The probability distribution of number of ties of an individual in a social network follows a scale-free power-law. However, how this distribution arises has not been conclusively demonstrated in direct analyses of people's actions in social networks. Here, we perform a causal inference analysis and find an underlying cause for this phenomenon. Our analysis indicates that heavy-tailed degree distribution is causally determined by similarly skewed distribution of human activity. Specifically, the degree of an individual is entirely random - following a “maximum entropy attachment” model - except for its mean value which depends deterministically on the volume of the users' activity. This relation cannot be explained by interactive models, like preferential attachment, since the observed actions are not likely to be caused by interactions with other people.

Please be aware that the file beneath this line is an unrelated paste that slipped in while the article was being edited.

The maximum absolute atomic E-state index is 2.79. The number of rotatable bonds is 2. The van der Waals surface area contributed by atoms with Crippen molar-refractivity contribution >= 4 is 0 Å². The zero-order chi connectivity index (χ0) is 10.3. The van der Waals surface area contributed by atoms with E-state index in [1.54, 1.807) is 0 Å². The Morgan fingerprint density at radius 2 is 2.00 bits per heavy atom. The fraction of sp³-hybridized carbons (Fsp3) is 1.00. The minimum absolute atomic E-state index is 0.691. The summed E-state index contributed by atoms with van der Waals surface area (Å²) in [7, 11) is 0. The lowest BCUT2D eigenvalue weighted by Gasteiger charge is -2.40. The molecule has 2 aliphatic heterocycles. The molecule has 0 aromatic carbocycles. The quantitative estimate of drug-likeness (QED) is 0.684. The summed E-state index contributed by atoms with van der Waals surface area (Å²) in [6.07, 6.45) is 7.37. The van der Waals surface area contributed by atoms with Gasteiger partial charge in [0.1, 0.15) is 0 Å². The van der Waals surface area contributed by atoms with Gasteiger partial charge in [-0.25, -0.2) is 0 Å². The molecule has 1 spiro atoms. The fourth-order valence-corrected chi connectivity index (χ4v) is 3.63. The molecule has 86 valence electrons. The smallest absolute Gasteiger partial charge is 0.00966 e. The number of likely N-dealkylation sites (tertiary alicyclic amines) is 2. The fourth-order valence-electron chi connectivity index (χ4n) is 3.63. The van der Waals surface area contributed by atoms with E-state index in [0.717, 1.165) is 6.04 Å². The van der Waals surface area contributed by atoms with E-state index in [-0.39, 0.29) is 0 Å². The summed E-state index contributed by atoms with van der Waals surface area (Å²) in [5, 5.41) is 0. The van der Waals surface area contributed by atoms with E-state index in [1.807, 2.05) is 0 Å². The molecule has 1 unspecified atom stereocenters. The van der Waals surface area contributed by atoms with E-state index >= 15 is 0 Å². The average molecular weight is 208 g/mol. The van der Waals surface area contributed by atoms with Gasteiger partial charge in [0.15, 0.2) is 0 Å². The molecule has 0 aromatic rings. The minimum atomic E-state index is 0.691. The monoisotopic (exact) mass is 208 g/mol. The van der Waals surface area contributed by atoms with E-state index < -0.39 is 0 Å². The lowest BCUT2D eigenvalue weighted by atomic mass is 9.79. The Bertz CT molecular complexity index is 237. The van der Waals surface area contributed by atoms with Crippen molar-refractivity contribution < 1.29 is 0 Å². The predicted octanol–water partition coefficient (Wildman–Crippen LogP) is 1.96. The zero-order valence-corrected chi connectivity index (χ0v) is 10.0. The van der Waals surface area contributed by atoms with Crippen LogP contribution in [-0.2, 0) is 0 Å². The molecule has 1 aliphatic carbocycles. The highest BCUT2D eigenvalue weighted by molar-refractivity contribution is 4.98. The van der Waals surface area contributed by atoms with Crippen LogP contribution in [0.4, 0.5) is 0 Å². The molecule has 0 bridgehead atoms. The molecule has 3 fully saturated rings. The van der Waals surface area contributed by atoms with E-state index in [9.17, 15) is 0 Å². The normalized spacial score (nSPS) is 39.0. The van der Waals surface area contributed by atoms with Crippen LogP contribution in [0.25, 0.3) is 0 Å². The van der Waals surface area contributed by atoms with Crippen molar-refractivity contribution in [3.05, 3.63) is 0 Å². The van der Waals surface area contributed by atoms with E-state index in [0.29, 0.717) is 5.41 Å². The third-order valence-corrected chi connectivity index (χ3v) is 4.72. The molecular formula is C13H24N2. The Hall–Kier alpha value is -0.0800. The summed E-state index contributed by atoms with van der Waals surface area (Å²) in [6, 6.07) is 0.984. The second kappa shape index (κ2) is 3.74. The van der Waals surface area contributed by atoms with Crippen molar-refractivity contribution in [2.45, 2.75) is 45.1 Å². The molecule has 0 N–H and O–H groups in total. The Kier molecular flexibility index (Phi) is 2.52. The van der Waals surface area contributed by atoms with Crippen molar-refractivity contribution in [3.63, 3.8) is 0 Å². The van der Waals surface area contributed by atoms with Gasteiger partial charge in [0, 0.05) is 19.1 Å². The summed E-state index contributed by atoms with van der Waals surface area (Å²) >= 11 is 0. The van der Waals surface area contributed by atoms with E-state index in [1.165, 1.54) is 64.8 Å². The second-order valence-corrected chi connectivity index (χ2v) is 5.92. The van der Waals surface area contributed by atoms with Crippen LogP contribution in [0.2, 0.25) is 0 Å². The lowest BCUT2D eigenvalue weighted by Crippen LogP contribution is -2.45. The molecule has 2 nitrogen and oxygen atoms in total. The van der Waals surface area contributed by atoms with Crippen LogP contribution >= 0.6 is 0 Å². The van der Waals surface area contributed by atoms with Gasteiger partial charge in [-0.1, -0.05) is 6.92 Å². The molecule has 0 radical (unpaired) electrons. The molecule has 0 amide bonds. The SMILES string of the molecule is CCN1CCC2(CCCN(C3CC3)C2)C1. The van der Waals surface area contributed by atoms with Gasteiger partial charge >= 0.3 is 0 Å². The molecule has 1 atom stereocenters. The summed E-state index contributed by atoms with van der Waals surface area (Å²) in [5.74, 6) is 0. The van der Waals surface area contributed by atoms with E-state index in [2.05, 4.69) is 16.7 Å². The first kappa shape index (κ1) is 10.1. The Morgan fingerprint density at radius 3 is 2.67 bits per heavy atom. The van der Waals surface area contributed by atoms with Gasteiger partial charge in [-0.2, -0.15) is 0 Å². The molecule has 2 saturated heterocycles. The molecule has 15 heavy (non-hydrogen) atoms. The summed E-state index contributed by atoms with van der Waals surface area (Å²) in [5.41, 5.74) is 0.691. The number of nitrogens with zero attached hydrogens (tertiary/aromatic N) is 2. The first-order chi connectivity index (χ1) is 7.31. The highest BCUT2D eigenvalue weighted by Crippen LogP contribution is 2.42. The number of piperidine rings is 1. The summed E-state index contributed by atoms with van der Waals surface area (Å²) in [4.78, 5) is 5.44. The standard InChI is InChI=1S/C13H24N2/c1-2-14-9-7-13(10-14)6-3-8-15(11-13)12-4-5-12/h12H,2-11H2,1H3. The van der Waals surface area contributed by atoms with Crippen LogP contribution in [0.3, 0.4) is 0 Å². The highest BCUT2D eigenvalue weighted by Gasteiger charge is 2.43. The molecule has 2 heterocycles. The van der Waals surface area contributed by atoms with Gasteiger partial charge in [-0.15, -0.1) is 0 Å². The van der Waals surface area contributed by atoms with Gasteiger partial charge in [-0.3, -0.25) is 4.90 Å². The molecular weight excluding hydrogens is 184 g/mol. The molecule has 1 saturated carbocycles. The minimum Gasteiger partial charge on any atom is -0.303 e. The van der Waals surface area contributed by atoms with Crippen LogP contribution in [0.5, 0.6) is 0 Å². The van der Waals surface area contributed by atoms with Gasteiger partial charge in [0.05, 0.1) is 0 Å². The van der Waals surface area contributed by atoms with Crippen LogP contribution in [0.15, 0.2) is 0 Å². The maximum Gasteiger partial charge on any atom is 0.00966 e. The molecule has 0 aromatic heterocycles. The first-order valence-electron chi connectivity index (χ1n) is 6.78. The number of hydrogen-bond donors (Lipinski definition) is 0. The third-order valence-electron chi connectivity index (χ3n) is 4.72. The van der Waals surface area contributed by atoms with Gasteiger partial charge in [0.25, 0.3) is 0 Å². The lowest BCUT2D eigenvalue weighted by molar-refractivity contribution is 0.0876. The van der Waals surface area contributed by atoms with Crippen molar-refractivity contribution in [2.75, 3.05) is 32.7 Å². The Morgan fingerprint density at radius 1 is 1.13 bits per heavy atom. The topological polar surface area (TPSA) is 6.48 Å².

Muchnik, L., Pei, S., Parra, L. C., Reis, S. D., Andrade Jr, J. S., Havlin, S. & Makse, H. A. (2013). Origins of power-law degree distribution in the heterogeneity of human activity in social networks. Scientific Reports, 3, 1783. doi:10.1038/srep01783.